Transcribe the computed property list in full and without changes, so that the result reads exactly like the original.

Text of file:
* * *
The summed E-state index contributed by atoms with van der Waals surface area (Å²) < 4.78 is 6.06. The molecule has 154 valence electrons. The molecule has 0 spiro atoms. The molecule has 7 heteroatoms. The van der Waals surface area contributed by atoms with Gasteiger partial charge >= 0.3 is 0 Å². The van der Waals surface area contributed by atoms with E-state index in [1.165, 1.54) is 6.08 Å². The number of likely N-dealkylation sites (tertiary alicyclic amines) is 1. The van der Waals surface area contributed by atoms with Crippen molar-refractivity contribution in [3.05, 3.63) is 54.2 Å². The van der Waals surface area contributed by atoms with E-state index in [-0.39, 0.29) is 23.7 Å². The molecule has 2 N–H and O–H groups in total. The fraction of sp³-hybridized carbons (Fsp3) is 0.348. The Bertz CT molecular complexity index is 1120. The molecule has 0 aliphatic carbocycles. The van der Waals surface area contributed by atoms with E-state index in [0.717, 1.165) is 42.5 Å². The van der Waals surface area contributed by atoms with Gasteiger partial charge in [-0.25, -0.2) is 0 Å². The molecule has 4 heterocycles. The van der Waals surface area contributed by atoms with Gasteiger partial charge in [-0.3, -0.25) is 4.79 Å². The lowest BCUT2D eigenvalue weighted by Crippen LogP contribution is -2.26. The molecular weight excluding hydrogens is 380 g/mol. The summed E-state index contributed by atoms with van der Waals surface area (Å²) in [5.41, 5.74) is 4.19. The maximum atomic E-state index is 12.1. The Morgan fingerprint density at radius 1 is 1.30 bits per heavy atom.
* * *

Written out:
The summed E-state index contributed by atoms with van der Waals surface area (Å²) < 4.78 is 6.06. The molecule has 154 valence electrons. The molecule has 0 spiro atoms. The molecule has 7 heteroatoms. The van der Waals surface area contributed by atoms with Gasteiger partial charge >= 0.3 is 0 Å². The van der Waals surface area contributed by atoms with E-state index in [1.165, 1.54) is 6.08 Å². The number of likely N-dealkylation sites (tertiary alicyclic amines) is 1. The van der Waals surface area contributed by atoms with Crippen molar-refractivity contribution in [3.05, 3.63) is 54.2 Å². The van der Waals surface area contributed by atoms with E-state index in [-0.39, 0.29) is 23.7 Å². The molecule has 2 N–H and O–H groups in total. The fraction of sp³-hybridized carbons (Fsp3) is 0.348. The Bertz CT molecular complexity index is 1120. The molecule has 0 aliphatic carbocycles. The van der Waals surface area contributed by atoms with E-state index in [0.717, 1.165) is 42.5 Å². The van der Waals surface area contributed by atoms with Gasteiger partial charge in [-0.25, -0.2) is 0 Å². The molecule has 4 heterocycles. The van der Waals surface area contributed by atoms with Gasteiger partial charge in [-0.3, -0.25) is 4.79 Å². The lowest BCUT2D eigenvalue weighted by Crippen LogP contribution is -2.26. The molecular weight excluding hydrogens is 380 g/mol. The summed E-state index contributed by atoms with van der Waals surface area (Å²) in [5.41, 5.74) is 4.19. The maximum atomic E-state index is 12.1. The Morgan fingerprint density at radius 1 is 1.30 bits per heavy atom.